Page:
Holy Humour

Rembrandt Laughing ca. 1628 wikipedia.org/public domain

Because jokes are not told in the Bible, some people wrongly suppose that religion must be a humourless business. So far is this from true that we find some of the finest nuggets of humour among religious savants. Archbishop Fulton Sheen, for example, offered many. Here’s a good one: “Hearing nuns’ confessions is like being stoned to death with popcorn.”

Then there’s the remark found inscribed on a colonial tombstone in Massachusetts:

Here lies that atheist so-and-so.

All dressed up and nowhere to go.

Humor, after all, must find its roots in deep-seated playfulness, or why would we laugh at anything except in a spirit of meanness? In his book Orthodoxy G.K. Chesterton, no slouch in the humor department, suggested a trait of Jesus that rarely receives treatment due.

“There was something that He hid from all men when He went up a mountain to pray. There was something that He covered constantly by abrupt silence or impetuous isolation. There was some one thing that was too great for God to show us when He walked upon our earth; and I have sometimes fancied that it was His mirth.”

Indeed, since He made us in his image and likeness, surely Jesus laughed. We have all deserved his laughter as we puff ourselves up with our our importance, only to fall like a fool on our backside by slipping on the proverbial banana .

Here is one of Abraham Lincoln’s favorite jokes:

“A minister and a lawyer were riding on a train together. ‘Sir,’ the minister asked the lawyer, ‘Do you ever make mistakes while in court?’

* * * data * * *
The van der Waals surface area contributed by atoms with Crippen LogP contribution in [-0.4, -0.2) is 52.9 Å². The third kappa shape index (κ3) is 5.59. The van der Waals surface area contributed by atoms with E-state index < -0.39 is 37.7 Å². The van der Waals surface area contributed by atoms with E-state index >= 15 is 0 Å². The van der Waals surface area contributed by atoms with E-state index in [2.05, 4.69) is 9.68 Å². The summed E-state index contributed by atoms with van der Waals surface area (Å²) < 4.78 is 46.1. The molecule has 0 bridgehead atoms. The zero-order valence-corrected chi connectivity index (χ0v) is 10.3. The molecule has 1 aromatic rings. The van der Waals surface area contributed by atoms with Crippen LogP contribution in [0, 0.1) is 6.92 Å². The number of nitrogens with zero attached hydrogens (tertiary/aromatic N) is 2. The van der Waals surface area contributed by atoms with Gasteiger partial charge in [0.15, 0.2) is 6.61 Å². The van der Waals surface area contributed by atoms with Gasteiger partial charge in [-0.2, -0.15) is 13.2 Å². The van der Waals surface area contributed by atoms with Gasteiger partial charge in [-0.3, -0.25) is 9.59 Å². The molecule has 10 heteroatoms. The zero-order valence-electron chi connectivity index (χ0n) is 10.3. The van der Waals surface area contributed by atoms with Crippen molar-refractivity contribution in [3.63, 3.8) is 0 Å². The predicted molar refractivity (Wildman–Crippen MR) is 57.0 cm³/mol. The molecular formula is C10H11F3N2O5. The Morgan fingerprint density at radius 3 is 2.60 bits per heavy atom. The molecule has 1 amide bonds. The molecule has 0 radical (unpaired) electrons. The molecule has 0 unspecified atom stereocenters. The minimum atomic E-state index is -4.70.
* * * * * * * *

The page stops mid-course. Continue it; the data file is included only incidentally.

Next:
‘Very rarely,’ the lawyer said proudly, ‘but on occasion I must admit that I do.’

‘And what do you do when you make a mistake?’ the minister asked.

‘If they are large mistakes, I mend them,’ the lawyer said. ‘But if they are small mistakes, I let them go. Tell me Reverend, don’t you ever make mistakes while preaching?’

‘Of course,’ said the minister. ‘And I dispose of them in the same way that you do. Not long ago I meant to tell the congregation that the devil was the father of liars, but I made a mistake and said the father of lawyers. The mistake was so small that I let it go.’”

Holy humor comes from the innate joy of a holy religion. A dark and joyless life, such as that lived by the comic Lenny Bruce (1925-1966) will produce a vile and sneering type of humour full of taunts, sarcasms, and vulgarities. The people who laughed at Lenny Bruce shared his anger and contempt for the targets of his humour. Why are we not surprised to learn that the foul-mouthed comic, whose autobiography is titled How to Talk Dirty and Influence People, should be dead at the age of forty from an overdose of drugs? Bruce inspired a cult of like-minded comics whose anger runs like an electric shock through every joke.

On the other hand, holy humour cannot be so angry or bitter because the humorist sees behind all subjects of mirth the frail innocence of our human nature. There is humour even in the serious silence of a monastery, as the following story proves:

Lost on a rainy Friday night, a priest stumbled into a monastery and requested shelter there. Fortunately, he was just in time for dinner and was treated to the best fish and chips he’d ever had. After dinner, he went into the kitchen to thank the chefs. Two of the kitchen brothers greeted him.

“Hello, I’m Brother Michael, and this is Brother Francis.”

“I’m very pleased to meet you,” the priest said. “I just wanted to thank you for a wonderful dinner. The fish and chips were the best I’ve ever tasted. Out of curiosity, who cooked what?”

Brother Michael replied, “Well, I’m the fish friar.”

The priest turned to the other brother and said, “Then you must be….”

“Yes, I’m afraid I’m the chip monk.”

Bon appetit!